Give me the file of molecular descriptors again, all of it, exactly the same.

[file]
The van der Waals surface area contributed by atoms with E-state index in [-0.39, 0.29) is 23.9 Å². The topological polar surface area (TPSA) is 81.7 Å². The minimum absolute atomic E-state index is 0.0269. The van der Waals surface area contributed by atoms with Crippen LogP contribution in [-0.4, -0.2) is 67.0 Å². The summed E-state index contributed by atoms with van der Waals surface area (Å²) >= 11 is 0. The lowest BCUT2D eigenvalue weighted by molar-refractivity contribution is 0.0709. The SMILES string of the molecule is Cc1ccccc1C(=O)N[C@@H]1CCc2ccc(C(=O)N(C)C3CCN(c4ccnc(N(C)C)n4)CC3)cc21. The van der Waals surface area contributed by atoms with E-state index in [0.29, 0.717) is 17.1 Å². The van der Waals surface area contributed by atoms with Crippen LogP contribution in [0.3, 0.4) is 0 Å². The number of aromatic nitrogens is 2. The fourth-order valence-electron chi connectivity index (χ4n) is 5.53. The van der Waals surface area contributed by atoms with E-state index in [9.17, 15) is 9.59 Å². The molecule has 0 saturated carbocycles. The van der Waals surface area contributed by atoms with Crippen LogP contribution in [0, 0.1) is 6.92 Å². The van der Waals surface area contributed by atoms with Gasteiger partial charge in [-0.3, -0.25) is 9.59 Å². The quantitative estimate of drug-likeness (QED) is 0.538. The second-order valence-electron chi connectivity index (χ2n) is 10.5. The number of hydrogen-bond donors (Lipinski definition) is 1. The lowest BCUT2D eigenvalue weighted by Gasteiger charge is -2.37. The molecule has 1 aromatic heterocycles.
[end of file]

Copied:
The van der Waals surface area contributed by atoms with E-state index in [-0.39, 0.29) is 23.9 Å². The topological polar surface area (TPSA) is 81.7 Å². The minimum absolute atomic E-state index is 0.0269. The van der Waals surface area contributed by atoms with Crippen LogP contribution in [-0.4, -0.2) is 67.0 Å². The summed E-state index contributed by atoms with van der Waals surface area (Å²) >= 11 is 0. The lowest BCUT2D eigenvalue weighted by molar-refractivity contribution is 0.0709. The SMILES string of the molecule is Cc1ccccc1C(=O)N[C@@H]1CCc2ccc(C(=O)N(C)C3CCN(c4ccnc(N(C)C)n4)CC3)cc21. The van der Waals surface area contributed by atoms with E-state index in [0.29, 0.717) is 17.1 Å². The van der Waals surface area contributed by atoms with Crippen LogP contribution in [0.3, 0.4) is 0 Å². The number of aromatic nitrogens is 2. The fourth-order valence-electron chi connectivity index (χ4n) is 5.53. The van der Waals surface area contributed by atoms with E-state index in [9.17, 15) is 9.59 Å². The molecule has 0 saturated carbocycles. The van der Waals surface area contributed by atoms with Crippen LogP contribution in [0, 0.1) is 6.92 Å². The van der Waals surface area contributed by atoms with Gasteiger partial charge in [-0.3, -0.25) is 9.59 Å². The quantitative estimate of drug-likeness (QED) is 0.538. The second-order valence-electron chi connectivity index (χ2n) is 10.5. The number of hydrogen-bond donors (Lipinski definition) is 1. The lowest BCUT2D eigenvalue weighted by Gasteiger charge is -2.37. The molecule has 1 aromatic heterocycles.